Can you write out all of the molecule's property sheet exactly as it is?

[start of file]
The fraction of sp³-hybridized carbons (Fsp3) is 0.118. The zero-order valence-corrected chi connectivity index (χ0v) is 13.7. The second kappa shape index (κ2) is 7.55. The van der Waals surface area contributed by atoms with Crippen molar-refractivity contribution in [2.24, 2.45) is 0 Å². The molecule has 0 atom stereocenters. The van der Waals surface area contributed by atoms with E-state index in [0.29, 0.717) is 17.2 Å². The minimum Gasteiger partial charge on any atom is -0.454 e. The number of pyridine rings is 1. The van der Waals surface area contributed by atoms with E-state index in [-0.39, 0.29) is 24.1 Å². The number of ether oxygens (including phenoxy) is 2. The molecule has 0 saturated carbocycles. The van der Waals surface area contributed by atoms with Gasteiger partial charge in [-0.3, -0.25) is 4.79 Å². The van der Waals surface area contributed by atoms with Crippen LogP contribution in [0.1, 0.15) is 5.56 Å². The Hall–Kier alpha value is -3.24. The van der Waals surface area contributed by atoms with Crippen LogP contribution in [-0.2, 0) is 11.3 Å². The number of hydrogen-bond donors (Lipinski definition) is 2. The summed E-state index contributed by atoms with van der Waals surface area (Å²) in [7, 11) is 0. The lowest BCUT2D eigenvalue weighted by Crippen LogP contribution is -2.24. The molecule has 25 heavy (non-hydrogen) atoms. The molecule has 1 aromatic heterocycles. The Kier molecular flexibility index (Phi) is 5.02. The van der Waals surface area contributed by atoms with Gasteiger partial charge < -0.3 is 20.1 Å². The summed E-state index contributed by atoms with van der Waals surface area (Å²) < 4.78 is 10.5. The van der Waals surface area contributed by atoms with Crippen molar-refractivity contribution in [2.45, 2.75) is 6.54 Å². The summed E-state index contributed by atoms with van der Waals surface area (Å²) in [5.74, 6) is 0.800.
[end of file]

The fraction of sp³-hybridized carbons (Fsp3) is 0.118. The zero-order valence-corrected chi connectivity index (χ0v) is 13.7. The second kappa shape index (κ2) is 7.55. The van der Waals surface area contributed by atoms with Crippen molar-refractivity contribution in [2.24, 2.45) is 0 Å². The molecule has 0 atom stereocenters. The van der Waals surface area contributed by atoms with E-state index in [0.29, 0.717) is 17.2 Å². The minimum Gasteiger partial charge on any atom is -0.454 e. The number of pyridine rings is 1. The van der Waals surface area contributed by atoms with E-state index in [-0.39, 0.29) is 24.1 Å². The number of ether oxygens (including phenoxy) is 2. The molecule has 0 saturated carbocycles. The van der Waals surface area contributed by atoms with Gasteiger partial charge in [-0.3, -0.25) is 4.79 Å². The van der Waals surface area contributed by atoms with Crippen LogP contribution in [0.1, 0.15) is 5.56 Å². The Hall–Kier alpha value is -3.24. The van der Waals surface area contributed by atoms with Crippen LogP contribution in [-0.2, 0) is 11.3 Å². The number of hydrogen-bond donors (Lipinski definition) is 2. The summed E-state index contributed by atoms with van der Waals surface area (Å²) in [7, 11) is 0. The lowest BCUT2D eigenvalue weighted by Crippen LogP contribution is -2.24. The molecule has 25 heavy (non-hydrogen) atoms. The molecule has 1 aromatic heterocycles. The Kier molecular flexibility index (Phi) is 5.02. The van der Waals surface area contributed by atoms with Gasteiger partial charge < -0.3 is 20.1 Å². The summed E-state index contributed by atoms with van der Waals surface area (Å²) < 4.78 is 10.5. The van der Waals surface area contributed by atoms with Crippen molar-refractivity contribution in [2.45, 2.75) is 6.54 Å². The summed E-state index contributed by atoms with van der Waals surface area (Å²) in [5.74, 6) is 0.800.